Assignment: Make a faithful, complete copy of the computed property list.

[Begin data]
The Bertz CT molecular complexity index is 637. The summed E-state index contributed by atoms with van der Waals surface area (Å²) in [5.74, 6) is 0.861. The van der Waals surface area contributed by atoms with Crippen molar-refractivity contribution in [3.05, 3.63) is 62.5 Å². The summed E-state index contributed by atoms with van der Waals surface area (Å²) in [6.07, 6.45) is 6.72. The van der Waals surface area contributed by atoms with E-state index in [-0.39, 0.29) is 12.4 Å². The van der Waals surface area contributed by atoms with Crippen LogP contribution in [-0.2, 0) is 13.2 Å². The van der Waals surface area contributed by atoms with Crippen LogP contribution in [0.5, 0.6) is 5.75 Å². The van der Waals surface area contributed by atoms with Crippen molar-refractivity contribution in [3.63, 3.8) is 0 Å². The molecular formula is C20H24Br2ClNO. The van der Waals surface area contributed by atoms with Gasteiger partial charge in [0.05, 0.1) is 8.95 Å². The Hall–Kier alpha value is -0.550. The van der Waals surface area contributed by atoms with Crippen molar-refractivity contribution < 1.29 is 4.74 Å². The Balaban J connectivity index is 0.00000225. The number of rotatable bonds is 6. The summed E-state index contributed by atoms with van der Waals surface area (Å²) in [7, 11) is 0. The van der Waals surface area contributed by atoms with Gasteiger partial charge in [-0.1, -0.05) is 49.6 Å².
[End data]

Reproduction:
The Bertz CT molecular complexity index is 637. The summed E-state index contributed by atoms with van der Waals surface area (Å²) in [5.74, 6) is 0.861. The van der Waals surface area contributed by atoms with Crippen molar-refractivity contribution in [3.05, 3.63) is 62.5 Å². The summed E-state index contributed by atoms with van der Waals surface area (Å²) in [6.07, 6.45) is 6.72. The van der Waals surface area contributed by atoms with E-state index in [-0.39, 0.29) is 12.4 Å². The van der Waals surface area contributed by atoms with Crippen LogP contribution in [-0.2, 0) is 13.2 Å². The van der Waals surface area contributed by atoms with Crippen LogP contribution in [0.5, 0.6) is 5.75 Å². The van der Waals surface area contributed by atoms with Crippen molar-refractivity contribution in [3.63, 3.8) is 0 Å². The molecular formula is C20H24Br2ClNO. The van der Waals surface area contributed by atoms with Gasteiger partial charge in [0.05, 0.1) is 8.95 Å². The Hall–Kier alpha value is -0.550. The van der Waals surface area contributed by atoms with Crippen molar-refractivity contribution < 1.29 is 4.74 Å². The Balaban J connectivity index is 0.00000225. The number of rotatable bonds is 6. The summed E-state index contributed by atoms with van der Waals surface area (Å²) in [7, 11) is 0. The van der Waals surface area contributed by atoms with Gasteiger partial charge in [-0.1, -0.05) is 49.6 Å².